Izhar Patkin’s monumental glass sculpture \, The Messiah’s glAss\, was produced over a period of five years at the Centre International de Recherche Sur le Verre et les Arts Plastique s (CIRVA)\, Marseille\, France\, and is presented inside You Tell Us Wh at to Do Act III\, a painting for four walls on pleated illusion (tull e) veils\, which envelops the gallery like a continuous\, ethereally transl ucent mural.

Both the emblematic\, transparent sculpture and th e ephemeral images in the painting seem suspended between appearance and di sappearance. Patkin’s translucent materials and associative narratives work together to convey a purposefully multifaceted encounter for the visitor. He creates cinematic dreamscapes in which histories\, memories\, and ideolo gies coalesce.

About the Work
A collage o f ghostly imagery drawn from foundational events and myths of the creation of modern Israel greets the viewer. We see Arabs clustered on a beach betwe en Tel Aviv and Jaffa before 1948\; a hybrid Bauhaus-Orientalist synagogue built by Patkin’s great-grandfather in Netanya\; and a boy on a donkey. In the foreground Theodor Herzl\, the founder of Zionism\, presides over a sta tely European dining table. On the center wall the ship Altalena b urns\, destroyed in June 1948 in a confrontation between two branches of th e nascent Israeli military. Before it\, a desolate road leads to the Red Mo untains of Jordan. A cart of antiquities thieves carrying busts of the Roma n emperors Tiberius and Caligula stands near a cruciform utility pole. Thes e suggestive images play hide-and-seek through the folds in the veils\, off ering impressions of fleeting\, refracted forms.

The glass scul pture addresses the same foundational themes in allegorical terms. The deca pitated head of a donkey lies atop a palanquin like the one that carried th e biblical Ark of the Covenant. This table doubles as the animal’s body—leg s\, tail\, and testicles. The title refers to a tradition originating in th e Book of Zechariah\, who prophesies that the Messiah will arrive riding a lowly ass. Parallel to Herzl’s vision\, at the turn of the twentieth centur y\, the influential Zionist theologian Rabbi Abraham Kook used this image a s a parable of the creation of the State of Israel. For him\, the donkey re presented the secular Jew whose material power and energy would make him th e vehicle of God\, creating the nation-state of Israel. This event in itsel f would correct the profane secularity of the age of modernist Enlightenmen t. Its rider was the religious Jew\, who would eventually lead it. The them e has been invoked to justify a range of national and religious ideologies concerning righteousness\, redemption\, and liberation. The contemporary sc holar Sefi Rachlevsky\, tracing the history of the idea\, uses the Messiah’ s Ass to argue that religious orthodoxy has overwhelmed secular Israel. In his 1998 best seller\, The Messiah’s Ass\, he names Patkin’s secul ar contemporaries the generation of the Messiah’s Ass.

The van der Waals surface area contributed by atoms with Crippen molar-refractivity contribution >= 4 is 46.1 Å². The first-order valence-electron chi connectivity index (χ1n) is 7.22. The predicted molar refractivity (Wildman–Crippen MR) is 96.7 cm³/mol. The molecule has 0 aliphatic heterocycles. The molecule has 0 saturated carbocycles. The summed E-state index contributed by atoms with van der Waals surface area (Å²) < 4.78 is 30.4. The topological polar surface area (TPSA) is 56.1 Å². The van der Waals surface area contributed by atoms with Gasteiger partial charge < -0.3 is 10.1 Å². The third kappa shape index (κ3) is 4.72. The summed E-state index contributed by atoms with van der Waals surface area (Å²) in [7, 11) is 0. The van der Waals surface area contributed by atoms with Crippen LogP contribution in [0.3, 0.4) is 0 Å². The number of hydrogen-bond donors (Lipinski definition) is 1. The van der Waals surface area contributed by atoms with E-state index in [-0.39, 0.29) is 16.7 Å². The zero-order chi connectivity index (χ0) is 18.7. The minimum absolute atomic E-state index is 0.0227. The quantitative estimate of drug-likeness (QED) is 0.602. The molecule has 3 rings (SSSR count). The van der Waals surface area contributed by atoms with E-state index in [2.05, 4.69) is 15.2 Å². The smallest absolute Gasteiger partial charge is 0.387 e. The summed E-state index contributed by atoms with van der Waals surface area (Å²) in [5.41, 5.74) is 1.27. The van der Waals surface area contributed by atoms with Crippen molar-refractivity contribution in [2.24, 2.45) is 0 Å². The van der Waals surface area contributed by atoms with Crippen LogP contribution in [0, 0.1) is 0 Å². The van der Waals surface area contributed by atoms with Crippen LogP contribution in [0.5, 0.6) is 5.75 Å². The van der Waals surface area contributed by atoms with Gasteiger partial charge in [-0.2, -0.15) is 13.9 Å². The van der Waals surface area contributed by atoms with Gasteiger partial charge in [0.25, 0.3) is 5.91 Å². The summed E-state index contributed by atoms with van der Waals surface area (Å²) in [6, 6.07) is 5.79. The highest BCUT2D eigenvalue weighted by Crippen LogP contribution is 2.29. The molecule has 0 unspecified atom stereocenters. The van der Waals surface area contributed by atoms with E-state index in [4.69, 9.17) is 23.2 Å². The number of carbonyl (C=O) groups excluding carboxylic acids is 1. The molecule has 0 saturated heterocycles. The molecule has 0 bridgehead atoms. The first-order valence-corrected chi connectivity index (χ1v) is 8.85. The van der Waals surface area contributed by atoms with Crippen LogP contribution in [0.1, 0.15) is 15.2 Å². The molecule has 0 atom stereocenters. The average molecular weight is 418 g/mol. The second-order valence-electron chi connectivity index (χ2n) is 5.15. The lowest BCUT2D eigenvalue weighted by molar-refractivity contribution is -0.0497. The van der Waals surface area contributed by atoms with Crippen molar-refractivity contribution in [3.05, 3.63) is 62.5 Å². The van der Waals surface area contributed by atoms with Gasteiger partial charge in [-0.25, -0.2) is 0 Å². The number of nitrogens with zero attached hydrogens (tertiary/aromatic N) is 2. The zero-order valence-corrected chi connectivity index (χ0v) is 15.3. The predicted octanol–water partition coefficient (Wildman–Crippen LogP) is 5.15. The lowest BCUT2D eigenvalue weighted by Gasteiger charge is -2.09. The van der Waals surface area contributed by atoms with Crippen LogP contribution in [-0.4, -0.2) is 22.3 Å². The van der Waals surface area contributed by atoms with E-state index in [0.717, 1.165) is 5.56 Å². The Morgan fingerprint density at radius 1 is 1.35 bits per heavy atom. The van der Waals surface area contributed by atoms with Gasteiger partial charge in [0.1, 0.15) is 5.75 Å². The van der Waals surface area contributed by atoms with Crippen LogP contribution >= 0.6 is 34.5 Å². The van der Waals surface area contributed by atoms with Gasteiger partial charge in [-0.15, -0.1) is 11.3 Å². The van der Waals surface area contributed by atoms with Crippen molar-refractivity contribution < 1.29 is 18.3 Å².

Patkin’s metaphors respond to this layered\, contentious narrative. In the sculpture the ass’s head wears a crown made of donkey ears. Is it a pagan laurel wre ath? A Torah crown? Is the donkey the artist himself? The imagery imprinted on the diaphanous veils and in the crystalline sculpture is thus freighted with biblical promises\, Zionist aspirations\, autobiographical allusions\ , and\, not least\, the realities of contemporary Israel.

About the Artist
Izhar Patkin was born in Israel in 1955 an d has lived in the United States since 1977. He gained recognition in the m id-1980s with The Black Paintings\, done in white ink on black rub ber curtains. These were an inventive visual adaptation of Jean Genet’s pla y The Blacks: A Clown Show. His work has been collected in depth b y the Solomon R. Guggenheim Museum\; the Museum of Modern Art\; the Whitney Museum of American Art\; the Tel Aviv Museum of Art\; the Open Museum\, Te fen\; the Los Angeles County Museum of Art\; the Museum of Contemporary Art \, Los Angeles\; and many other prominent institutions. He has exhibited ex tensively worldwide.
LOCATION:The Jewish Museum\,1109 Fifth Avenue (at 92nd Street) \nNew York\, NY 10128 SUMMARY:The Messiah’s glAss\, Izhar Patkin END:VEVENT BEGIN:VEVENT DTSTAMP:20171020T221550Z UID:231580 DTSTART:20120914T110000 DTEND:20120914T174500 LOCATION:The Jewish Museum\,1109 Fifth Avenue (at 92nd Street) \nNew York\, NY 10128 SUMMARY:The Messiah’s glAss\, Izhar Patkin END:VEVENT END:VCALENDAR